I think here we have a double whammy...student numbers are dropping as 1. Demographically there are fewer 18yr olds, and 2. others are seeing the mediocre jobs newly minted graduates are getting and realising that they don't equate to the promises made on the Uni open days.

Add this to the lack of foresight show by university VCs in allowing large infrastructure projects (with a ten year depreciation cycle) to go ahead, and you can see that banking CEOs are not the only ones grossly overpaid for poor decision making.

Very true.The UK HE sector is well aware there are less 18 year olds looming.Yet spend like fu== they did.....

I thin k there's a real run off now from kids who';ve graduated with degrees telling siblings not to bother.

On 28/10/2018 at 13:05, spygirl said:

Weve a coventry uni site ... in scarborough.

Why ffs?

Coventry is in sw cornerof uk. Scabbys in ne.

Why the fuck?

Apparently there's a vibrant online degree community out there.London uni and a host of others are doing them online for a faction of the price.Same Uni certificate.

4 hours ago, spygirl said:

No.

The DEMs are getting a kick back from the financers.

Loans are loans - something you can default on.

If you cannot default on it then its not a loan, its slavery.

Like that way of looking at it.

3 hours ago, Harley said:

So many people with degrees, shame about the lack of an increase in corresponding real graduate jobs.  There's been no intelligence virus out there so the same cream (or now worse, the best connected) will rise to the top and be skimmed off by the real graduate employers as before, while the rest languish with their debt and the missed opportunity of becoming an employed well paid plumber or whatever.  Oh well, at least mum and dad were so proud on graduation day.  An expensive day that.  

Ne'er a truer word etc...

3 hours ago, Harley said:

The net effect will therefore be the same as the old days (taxpayer funded) except those in the sector have made off like bandits and the city boys will buy the loan book for pennies on the pound.  All the while students, some of whom should never had gone, will have massive debts and bits of toilet paper and polos can brag about a fake short term reduction in the unemployed youth.  And corporates get to avoid investing in real jobs.  Would end up having been cheaper for the sap tax payer to have kept the old system but eff them.

Yep,yep,yep.yep.Looked for a bit that didn't warrant a highlight but struggled.

 

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On 26/10/2018 at 16:04, Hardhat said:

As discussed elsewhere, here's a thread on student loans.

- have you got one?

- have you paid one off?

- are they fit for purpose?

- what do you think of the entire system?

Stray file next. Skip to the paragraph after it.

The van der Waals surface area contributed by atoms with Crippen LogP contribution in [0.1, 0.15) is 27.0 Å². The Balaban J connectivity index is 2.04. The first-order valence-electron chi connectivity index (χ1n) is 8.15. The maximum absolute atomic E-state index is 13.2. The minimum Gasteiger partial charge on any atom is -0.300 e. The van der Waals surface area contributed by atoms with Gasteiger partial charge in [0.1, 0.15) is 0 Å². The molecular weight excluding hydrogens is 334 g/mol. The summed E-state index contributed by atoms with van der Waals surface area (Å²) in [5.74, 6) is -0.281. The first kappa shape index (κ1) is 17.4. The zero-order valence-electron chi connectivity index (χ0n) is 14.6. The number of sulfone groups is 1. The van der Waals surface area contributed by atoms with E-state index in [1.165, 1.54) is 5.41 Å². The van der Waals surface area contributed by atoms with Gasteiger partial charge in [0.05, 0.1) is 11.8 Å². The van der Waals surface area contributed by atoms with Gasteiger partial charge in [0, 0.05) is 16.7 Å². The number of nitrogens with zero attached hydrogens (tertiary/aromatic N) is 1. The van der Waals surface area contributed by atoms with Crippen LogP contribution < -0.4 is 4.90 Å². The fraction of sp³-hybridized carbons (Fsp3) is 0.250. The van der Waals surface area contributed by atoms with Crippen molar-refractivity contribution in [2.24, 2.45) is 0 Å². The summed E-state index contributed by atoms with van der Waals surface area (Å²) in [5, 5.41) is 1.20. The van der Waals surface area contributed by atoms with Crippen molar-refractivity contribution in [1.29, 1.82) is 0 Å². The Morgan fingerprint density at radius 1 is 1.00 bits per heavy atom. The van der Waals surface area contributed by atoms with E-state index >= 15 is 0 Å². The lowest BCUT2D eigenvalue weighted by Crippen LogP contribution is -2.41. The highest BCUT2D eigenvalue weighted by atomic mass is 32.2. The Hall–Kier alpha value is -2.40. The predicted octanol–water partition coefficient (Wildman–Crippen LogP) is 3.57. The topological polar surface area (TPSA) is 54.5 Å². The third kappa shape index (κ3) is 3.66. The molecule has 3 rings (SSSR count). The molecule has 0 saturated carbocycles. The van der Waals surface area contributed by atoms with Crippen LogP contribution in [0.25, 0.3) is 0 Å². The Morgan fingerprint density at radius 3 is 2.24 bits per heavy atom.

Good idea for a thread.

 

As above:

 

- have you got one? - Had a loan to the tune of £18k when I graduated in 2005.

- have you paid one off? - Paid it off in 2006.

- are they fit for purpose? - I personally think it allows people to kick the can down the road - do students think about the application of their degree to the world of work? I didn't, and got a useless degree and £18k of debt as a result. 

- what do you think of the entire system? - Those 4 years would have been better spent learning real skills in the world of work. The fact I was allowed a loan with no assessment of the degree, how it might help me find work / a job, and how I might pay it back is criminal. 

 

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23 hours ago, Harley said:

The net effect will therefore be the same as the old days (taxpayer funded) except those in the sector have made off like bandits and the city boys will buy the loan book for pennies on the pound.  All the while students, some of whom should never had gone, will have massive debts and bits of toilet paper and polos can brag about a fake short term reduction in the unemployed youth.  And corporates get to avoid investing in real jobs.  Would end up having been cheaper for the sap tax payer to have kept the old system but eff them.

Really couldn't have put it better myself, spot on!

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23 hours ago, Harley said:

If I had to do it all over again now, I would skip the degree and invest the £50k or whatever in my own business.  Or would have studied for very little cost in English in Europe.  All I would have needed was a mentor with their head screwed on - alas not many of those, especially in the media who probably like the way things have turned out.

Unfortunately, the academics that give the advice about the real world to students have no experience of it themselves...and as for using the £50k to start your own business, most students don't know what they want to do career wise (hence just drifting onto uni), let alone having the motivation to start their own business!

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8 hours ago, azzuri82 said:

The fact I was allowed a loan with no assessment of the degree, how it might help me find work / a job, and how I might pay it back is criminal. 

Good way of putting it. Would be an issue if it were say a mortgage.  Maybe this could come back and bite them, with the taxpayer taking the write off.